Lee Burrell, MS SCE 2012, found ISyE’s top-ranked program a bit intimidating – at first.
By Lee Burrell, MS SCE 2012
“There are very few monsters who warrant the fear we have of them.” – André Gide, French author and winner of the Nobel Prize in Literature (1947)
I’m confident that at the essence of every student’s experience at Georgia Tech is the fact that our prestigious institution pushed the boundaries of our comfort zones beyond what we previously thought possible.
My experience of how Tech’s College of Engineering stretched, pulled, yanked, and drove me to be better – personally, professionally, and academically – began on my very first day.
That day started in a packed and ice-cold conference room in the ISyE building, across from the CRC.
As I sheepishly strolled into the room, it finally hit me that I was at the No. 1 industrial engineering program in the entire country (for 23 years in a row, I was keenly aware). I was as tense as someone deathly afraid of heights naively stepping out onto the ledge of the Chicago Skydeck.
My palms felt like a soaked yellow Georgia Tech basketball jersey. My mind raced around in circles like Jeff Gordon’s car at Atlanta Motor Speedway, with questions exploding like those little popper fireworks being thrown on the ground.
What happened if I failed out? How did I even get in? Maybe I should have just gone to the University (sic) of Georgia.
So what does one instinctively reach for when faced with uncertainty and crippling fear? Familiarity, of course! I quickly hashed out a plan to seek someone, anyone, who was feeling as I was – I surely could find someone feeling these same uncomfortable emotions, right? – and we would together wallow in our certainly ill-fated decision. A genius plan, I thought, under the circumstances.
Although I was admittedly a little rusty in my advanced math skills, I was able to calculate after a quick scan of the 42 fresh-faced strangers in the room that I was, in fact, the only one visibly panic-stricken – that or my new friends were all professional poker players. My genius plan was crashing faster than the stock market in 2008.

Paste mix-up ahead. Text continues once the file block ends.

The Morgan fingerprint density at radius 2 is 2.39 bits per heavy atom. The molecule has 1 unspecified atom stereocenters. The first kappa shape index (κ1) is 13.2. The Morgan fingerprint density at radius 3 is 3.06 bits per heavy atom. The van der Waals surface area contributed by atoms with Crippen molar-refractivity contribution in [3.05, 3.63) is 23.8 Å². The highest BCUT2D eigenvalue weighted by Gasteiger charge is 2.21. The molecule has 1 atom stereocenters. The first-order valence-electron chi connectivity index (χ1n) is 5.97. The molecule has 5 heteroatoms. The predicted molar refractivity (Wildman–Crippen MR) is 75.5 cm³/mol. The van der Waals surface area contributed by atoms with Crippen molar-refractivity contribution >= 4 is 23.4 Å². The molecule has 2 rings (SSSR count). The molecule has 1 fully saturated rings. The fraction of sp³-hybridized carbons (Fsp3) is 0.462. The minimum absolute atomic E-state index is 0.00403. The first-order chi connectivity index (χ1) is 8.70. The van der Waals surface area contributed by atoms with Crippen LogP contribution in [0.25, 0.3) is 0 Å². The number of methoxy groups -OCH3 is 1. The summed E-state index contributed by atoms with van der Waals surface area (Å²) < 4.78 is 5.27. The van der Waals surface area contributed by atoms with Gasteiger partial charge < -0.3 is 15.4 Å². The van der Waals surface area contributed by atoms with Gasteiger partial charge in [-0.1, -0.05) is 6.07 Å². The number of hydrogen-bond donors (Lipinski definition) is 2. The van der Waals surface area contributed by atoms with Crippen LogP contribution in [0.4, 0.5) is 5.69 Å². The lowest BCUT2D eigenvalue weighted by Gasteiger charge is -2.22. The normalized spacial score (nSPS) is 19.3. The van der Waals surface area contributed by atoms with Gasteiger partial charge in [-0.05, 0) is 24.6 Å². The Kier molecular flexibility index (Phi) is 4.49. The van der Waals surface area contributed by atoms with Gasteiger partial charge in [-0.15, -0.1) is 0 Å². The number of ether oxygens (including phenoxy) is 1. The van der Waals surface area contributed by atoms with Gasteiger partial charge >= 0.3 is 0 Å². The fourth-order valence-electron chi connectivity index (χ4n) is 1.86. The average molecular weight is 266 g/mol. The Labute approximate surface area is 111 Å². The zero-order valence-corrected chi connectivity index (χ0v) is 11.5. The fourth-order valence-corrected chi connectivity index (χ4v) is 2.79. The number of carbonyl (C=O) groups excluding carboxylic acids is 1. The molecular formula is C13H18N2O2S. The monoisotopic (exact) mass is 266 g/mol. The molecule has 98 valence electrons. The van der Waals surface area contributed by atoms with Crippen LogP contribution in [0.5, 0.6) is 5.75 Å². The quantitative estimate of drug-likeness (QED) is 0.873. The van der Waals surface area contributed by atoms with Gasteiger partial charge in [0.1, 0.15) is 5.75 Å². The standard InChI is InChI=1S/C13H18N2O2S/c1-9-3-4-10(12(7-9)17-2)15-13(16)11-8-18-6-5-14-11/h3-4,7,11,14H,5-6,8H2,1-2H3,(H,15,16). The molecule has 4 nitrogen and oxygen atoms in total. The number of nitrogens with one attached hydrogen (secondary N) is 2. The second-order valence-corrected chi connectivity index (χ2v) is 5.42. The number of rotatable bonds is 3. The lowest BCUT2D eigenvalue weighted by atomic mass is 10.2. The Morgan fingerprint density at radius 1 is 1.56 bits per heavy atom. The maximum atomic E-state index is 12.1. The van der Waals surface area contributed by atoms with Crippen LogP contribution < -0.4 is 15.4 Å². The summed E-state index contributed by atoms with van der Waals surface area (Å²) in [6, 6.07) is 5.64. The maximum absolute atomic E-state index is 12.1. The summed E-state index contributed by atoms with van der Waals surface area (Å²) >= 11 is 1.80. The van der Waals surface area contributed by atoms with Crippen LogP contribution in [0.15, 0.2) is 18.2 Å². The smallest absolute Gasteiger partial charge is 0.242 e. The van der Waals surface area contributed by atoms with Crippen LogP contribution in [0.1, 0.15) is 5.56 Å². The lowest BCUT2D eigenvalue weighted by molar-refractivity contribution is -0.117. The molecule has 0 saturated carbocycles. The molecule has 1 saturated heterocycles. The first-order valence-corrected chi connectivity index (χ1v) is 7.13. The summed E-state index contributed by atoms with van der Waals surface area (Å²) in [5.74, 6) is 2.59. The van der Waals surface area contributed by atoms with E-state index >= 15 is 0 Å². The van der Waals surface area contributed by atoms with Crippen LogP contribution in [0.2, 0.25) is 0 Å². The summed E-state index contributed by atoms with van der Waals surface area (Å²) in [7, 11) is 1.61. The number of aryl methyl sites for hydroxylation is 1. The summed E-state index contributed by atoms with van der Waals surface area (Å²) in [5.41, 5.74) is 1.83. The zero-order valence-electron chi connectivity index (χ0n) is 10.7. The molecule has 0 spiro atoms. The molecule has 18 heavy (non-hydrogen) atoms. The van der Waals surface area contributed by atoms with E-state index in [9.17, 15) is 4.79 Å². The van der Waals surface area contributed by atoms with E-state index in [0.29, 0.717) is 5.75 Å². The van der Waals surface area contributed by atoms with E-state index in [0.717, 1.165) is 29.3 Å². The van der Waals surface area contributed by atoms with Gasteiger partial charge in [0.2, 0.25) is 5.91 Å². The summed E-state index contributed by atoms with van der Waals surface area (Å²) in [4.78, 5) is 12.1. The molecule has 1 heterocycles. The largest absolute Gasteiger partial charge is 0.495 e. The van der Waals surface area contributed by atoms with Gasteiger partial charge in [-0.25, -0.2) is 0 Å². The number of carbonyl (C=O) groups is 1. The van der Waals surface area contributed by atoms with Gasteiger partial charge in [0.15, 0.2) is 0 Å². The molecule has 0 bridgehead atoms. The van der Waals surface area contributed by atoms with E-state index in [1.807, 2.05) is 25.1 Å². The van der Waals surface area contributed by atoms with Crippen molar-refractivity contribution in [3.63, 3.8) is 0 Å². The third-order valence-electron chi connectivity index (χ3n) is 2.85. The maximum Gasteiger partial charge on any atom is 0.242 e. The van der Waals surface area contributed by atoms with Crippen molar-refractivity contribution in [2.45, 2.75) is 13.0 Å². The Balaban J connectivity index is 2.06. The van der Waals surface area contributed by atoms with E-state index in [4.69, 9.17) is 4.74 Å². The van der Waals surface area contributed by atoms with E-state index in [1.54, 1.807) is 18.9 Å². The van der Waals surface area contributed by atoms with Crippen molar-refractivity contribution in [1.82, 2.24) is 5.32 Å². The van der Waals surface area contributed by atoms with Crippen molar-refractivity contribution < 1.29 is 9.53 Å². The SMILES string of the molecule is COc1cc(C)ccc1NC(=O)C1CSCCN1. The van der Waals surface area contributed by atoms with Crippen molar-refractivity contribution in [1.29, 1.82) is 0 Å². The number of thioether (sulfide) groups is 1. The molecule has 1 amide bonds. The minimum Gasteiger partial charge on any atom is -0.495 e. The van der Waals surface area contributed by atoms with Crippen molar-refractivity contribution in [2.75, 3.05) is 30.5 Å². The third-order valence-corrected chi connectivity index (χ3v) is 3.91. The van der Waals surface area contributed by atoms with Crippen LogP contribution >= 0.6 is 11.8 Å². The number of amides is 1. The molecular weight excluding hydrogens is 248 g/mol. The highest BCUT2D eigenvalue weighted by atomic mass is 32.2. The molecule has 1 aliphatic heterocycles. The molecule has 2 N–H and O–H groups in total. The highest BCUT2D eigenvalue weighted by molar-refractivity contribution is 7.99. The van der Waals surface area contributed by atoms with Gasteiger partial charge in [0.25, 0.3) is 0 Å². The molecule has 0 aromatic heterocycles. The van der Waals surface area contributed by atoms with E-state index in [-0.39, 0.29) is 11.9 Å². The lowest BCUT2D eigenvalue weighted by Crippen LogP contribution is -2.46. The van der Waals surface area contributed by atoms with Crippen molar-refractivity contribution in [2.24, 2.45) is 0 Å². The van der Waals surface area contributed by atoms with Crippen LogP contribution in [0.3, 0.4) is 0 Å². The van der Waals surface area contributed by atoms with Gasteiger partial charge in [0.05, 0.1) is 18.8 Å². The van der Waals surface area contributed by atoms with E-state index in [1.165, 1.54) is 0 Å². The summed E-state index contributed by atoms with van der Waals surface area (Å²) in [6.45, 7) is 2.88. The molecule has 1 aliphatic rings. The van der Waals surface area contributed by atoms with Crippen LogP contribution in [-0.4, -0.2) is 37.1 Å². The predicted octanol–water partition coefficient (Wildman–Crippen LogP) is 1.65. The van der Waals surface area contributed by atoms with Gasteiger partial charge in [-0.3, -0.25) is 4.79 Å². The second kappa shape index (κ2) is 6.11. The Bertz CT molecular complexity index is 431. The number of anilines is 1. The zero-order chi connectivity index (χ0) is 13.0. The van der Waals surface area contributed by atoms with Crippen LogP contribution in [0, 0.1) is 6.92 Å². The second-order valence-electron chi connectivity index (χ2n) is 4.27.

There I sat, just a country boy from the South with a slight drawl in a room full of sagacious and worldly people, certain I had gotten myself into something that was clearly over my head.
Oh well, I thought – I’m not going down without a fight, fear be damned.
One by one I mustered the courage to introduce myself to these strangers, getting to know each of them.
Like magnets being drawn together, it was these same strangers who quickly became my closest comrades as we toiled over countless sleepless nights on the treacherous front lines of global logistics problems. Our time spent together both in and out of the classroom allowed me to gain a better understanding of vastly different countries and cultures, loves and languages, histories and hopes, and interestingly enough, myself.
Beyond the classroom, I mustered the wherewithal to join numerous campus groups, make new friends through weight training and intramurals (and win the graduate basketball championship, it must be noted), suspend myself on the on-campus ropes courses, and apply my startup to Georgia Tech’s Advanced Technology Development Center startup incubator (and get accepted). And ironically enough, I wasn’t too shabby in the classroom either. That failure that I feared so much never came to pass; I was able to pass every class, making my mother proud by graduating with a respectable 3.45 GPA.
Since graduating in 2012, I’ve worked on global logistics projects for some of the world’s top companies in a multitude of industries. From Singapore to San Francisco, China to the Czech Republic, India to Indiana, I’ve used the skills I learned at the College of Engineering to positively influence the 3Ps (People, Profits, and Planet).
I’ve also been able to call amazing cities like Chicago, Detroit, and now Calgary home. Each time I’ve relocated for a new role, I’ve moved into cities where I knew no one and had no idea how things might turn out, similar to my first experience at Georgia Tech. Yet each time I’ve met amazing people, gained lifelong friends, had amazing experiences, and grew as a human being.
Over the course of all my new and sometimes scary adventures since that fateful first day at Tech, I’ve come to realize that the unknown is not a cause for fear, but a potentially incredible opportunity to be embraced.
We all experience doubts at times, but what might we miss if we concede control to the monster called fear that lives within each of us? I certainly would have missed out on one of the most enjoyable and enriching experiences of my life – becoming a helluva engineer.
This article first appeared in the Summer/Fall 2014 issue of the Georgia Tech Engineers Magazine.
Industrial and Systems Engineering